The old idea that this is a self-limiting condition is now contradicted by modern evidence. It can thaw spontaneously but for many people it will be frozen to some degree for a long time, measured in years. There is strong evidence showing a considerable number of untreated patients are left with long-term disability and pain. Additionally, of available treatments, many can improve shoulder range of movement, increase function and decrease pain, however they cannot shorten the natural progression of frozen shoulder.

Understanding the condition can assist in reducing some of the fears and frustration that come with frozen shoulder. Education will also focus on activity modification to encourage functional, pain-free range of shoulder movement, and matching the intensity of stretching to a patient’s pain levels. Maintaining the functional mobility and strength of the surrounding joints and muscles is also an integral part a full recovery.

Physiotherapist’s management of frozen shoulder utilises various joint mobilisations, soft tissue massage, assisted movements, stretching and exercises. The aims of the techniques are to relieve pain, increase joint range and improve function. These techniques are varied according to the stage of frozen shoulder and the sensitivity of the shoulder joint.

  1. Stage one is difficult as early diagnosis can be challenging. Very gentle shoulder mobilisation, muscle releases, dry needling and kinesiology taping for pain-relief can assist during this painful inflammation phase.
  2. Stage two : Overenthusiastic treatment in the early transition phase can aggravate your capsular synovitis and subsequently pain. Gentle and specific shoulder joint mobilisation and stretches, muscle release techniques, dry needling and exercises to regain your range and strength are used for a prompt return to function. Care must be taken not to introduce any exercises that are too aggressive. Slow eccentric loading exercises have been discussed as an appropriate way to strengthen without aggravation.
  3. Stage three is the stage that you can start to notice improvement and really benefit from specific physiotherapist-directed mobilisations, stretches and strengthening exercises.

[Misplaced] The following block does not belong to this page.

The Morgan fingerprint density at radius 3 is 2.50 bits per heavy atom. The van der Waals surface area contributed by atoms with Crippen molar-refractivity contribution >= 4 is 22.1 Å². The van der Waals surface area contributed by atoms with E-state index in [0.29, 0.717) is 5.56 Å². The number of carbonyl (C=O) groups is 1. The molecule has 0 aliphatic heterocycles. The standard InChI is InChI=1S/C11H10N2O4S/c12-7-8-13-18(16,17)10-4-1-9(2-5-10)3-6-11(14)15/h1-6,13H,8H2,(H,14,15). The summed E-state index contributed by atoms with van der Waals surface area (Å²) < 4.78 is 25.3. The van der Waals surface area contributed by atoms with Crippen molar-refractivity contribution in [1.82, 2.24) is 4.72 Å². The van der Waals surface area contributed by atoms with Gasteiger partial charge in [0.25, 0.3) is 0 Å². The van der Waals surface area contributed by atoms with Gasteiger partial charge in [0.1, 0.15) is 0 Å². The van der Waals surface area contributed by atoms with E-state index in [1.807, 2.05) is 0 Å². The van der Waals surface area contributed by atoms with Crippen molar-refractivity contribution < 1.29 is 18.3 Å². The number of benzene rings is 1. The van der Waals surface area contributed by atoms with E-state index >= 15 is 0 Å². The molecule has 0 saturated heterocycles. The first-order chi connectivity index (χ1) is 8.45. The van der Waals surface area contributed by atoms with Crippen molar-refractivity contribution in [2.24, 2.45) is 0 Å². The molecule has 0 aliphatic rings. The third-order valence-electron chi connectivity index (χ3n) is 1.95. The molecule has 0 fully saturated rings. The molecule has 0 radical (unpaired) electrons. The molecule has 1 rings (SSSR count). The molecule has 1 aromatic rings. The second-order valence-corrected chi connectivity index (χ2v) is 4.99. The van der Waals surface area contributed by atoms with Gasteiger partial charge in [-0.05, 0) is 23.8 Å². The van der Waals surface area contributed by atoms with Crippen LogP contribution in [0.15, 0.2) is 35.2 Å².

Additional therapy

Intra articular steroid injections with or without hydrodilation are often administered with varying effects. An arthroscopic capsular release can also be performed under general anaesthesia during the second stage of the condition. Current evidence has been not able to clearly determine if one method is superior to another. Your Physio and GP can offer advice on these procedures.

Chronic loss of range in old frozen shoulders

We call this stage four. We often see patients who still have end of range limitations from frozen shoulders years ago. This is often painless but prevents them from throwing or reaching and they are unaware this can be improved. It is never too late to see a physio for your past frozen shoulder. Detailed assessment of the limitations and then targeted techniques and exercises will help regain residual deficits in range and strength.

Frozen shoulder is not to be taken lightly. Although self limiting, it is painful, frustrating and debilitating. Support through the process is an important part of management and optimal recovery. Speak with one of our Physios or make an appointment to get the right treatment for the right stage of your shoulder.

Neck and shoulder pain are often connected- you're welcome to download our Patient Resource on Managing Neck Pain here: Neck pain guide